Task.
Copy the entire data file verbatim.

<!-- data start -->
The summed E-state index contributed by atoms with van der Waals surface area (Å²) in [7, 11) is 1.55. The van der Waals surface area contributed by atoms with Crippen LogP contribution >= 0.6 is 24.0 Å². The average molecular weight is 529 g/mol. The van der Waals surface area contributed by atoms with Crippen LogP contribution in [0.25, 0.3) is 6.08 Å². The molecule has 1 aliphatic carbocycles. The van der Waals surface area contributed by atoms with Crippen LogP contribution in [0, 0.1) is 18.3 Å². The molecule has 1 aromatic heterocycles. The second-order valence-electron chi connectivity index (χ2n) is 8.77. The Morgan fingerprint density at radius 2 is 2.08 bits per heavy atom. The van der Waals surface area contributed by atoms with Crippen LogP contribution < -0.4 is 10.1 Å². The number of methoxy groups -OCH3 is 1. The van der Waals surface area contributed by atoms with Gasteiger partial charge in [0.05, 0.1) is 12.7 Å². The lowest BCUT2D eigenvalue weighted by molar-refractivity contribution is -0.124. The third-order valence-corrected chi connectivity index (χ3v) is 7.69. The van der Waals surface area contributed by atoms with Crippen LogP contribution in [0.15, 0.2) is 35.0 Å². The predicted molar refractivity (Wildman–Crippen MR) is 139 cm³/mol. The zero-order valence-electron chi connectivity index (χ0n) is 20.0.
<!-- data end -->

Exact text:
The summed E-state index contributed by atoms with van der Waals surface area (Å²) in [7, 11) is 1.55. The van der Waals surface area contributed by atoms with Crippen LogP contribution >= 0.6 is 24.0 Å². The average molecular weight is 529 g/mol. The van der Waals surface area contributed by atoms with Crippen LogP contribution in [0.25, 0.3) is 6.08 Å². The molecule has 1 aliphatic carbocycles. The van der Waals surface area contributed by atoms with Crippen LogP contribution in [0, 0.1) is 18.3 Å². The molecule has 1 aromatic heterocycles. The second-order valence-electron chi connectivity index (χ2n) is 8.77. The Morgan fingerprint density at radius 2 is 2.08 bits per heavy atom. The van der Waals surface area contributed by atoms with Crippen LogP contribution < -0.4 is 10.1 Å². The number of methoxy groups -OCH3 is 1. The van der Waals surface area contributed by atoms with Gasteiger partial charge in [0.05, 0.1) is 12.7 Å². The lowest BCUT2D eigenvalue weighted by molar-refractivity contribution is -0.124. The third-order valence-corrected chi connectivity index (χ3v) is 7.69. The van der Waals surface area contributed by atoms with Crippen LogP contribution in [0.15, 0.2) is 35.0 Å². The predicted molar refractivity (Wildman–Crippen MR) is 139 cm³/mol. The zero-order valence-electron chi connectivity index (χ0n) is 20.0.